Healthcare Violence Prevention Measures Are Needed
By Melinda Young
Healthcare workers are more likely to experience on-the-job violence than police officers. The healthcare field is four or five times more dangerous than any other profession. Violent attacks against physicians, nurses, and other healthcare professionals are on the rise.1-3
The deadliest attacks involve active shooters. In the past two years, men wielding guns killed a security guard at a Portland hospital, two workers at a Dallas hospital, one woman in an Atlanta medical center waiting room, and four people at a Tulsa, OK, medical office.1
The American College of Emergency Physicians polled members in 2022 and found two-thirds of ED physicians reported assaults in the past year. More than one-third said they had been assaulted more than once.2 Eighty-five percent of physicians said they experienced anxiety, emotional trauma, and a loss of productivity due to violence.2,3
The violence includes active shooter scenarios, although the more common types of violence involve verbal abuse and intimidation, discrimination, sexual harassment, stalking, and physical assault.3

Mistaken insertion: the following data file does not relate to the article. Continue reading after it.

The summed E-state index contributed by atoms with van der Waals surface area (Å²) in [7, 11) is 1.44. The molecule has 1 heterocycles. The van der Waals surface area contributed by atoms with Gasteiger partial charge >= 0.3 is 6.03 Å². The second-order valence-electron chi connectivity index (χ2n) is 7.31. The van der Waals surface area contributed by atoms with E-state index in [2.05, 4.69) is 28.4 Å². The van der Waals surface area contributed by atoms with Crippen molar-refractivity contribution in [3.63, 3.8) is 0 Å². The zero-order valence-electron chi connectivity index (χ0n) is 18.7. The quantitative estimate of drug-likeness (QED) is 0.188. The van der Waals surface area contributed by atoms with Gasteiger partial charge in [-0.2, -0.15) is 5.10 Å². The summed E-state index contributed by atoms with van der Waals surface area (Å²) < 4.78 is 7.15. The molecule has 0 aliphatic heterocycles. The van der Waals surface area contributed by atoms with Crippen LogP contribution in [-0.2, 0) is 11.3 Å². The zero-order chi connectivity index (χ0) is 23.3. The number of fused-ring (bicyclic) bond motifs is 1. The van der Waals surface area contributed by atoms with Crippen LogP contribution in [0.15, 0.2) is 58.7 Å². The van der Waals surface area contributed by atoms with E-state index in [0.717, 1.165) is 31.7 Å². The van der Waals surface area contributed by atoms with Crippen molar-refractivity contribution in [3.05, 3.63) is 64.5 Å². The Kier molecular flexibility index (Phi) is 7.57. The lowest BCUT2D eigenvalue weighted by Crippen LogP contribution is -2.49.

Facilities may not be able to end violence, but there are many tactics they can implement to alleviate risk for employees and patients — particularly in the case of gun violence.
“I don’t believe there would be any way you could stop it. The idea is to train ahead of time so you know what to do,” says Ron Frederick, director of safety and security at Service Access & Management in Pottsville, PA. Frederick is scheduled to speak about safety training at the National Association of Case Management Annual Conference, Oct. 3-5, 2023, in New Orleans. “In Pennsylvania, all of our police departments have been trained on active shooters and will come to your facility and do training for you. Training is the most important part.”
Healthcare organizations should spend resources on training and protection because these can save lives. This is important even if its outcomes are not quantifiable in data.
“Everyone is data-driven, and there need to be statistics for everything,” Frederick says. “You may never know what you may have stopped ahead of time.”
Frederick offers these suggestions for protecting and preparing staff for active shooter events: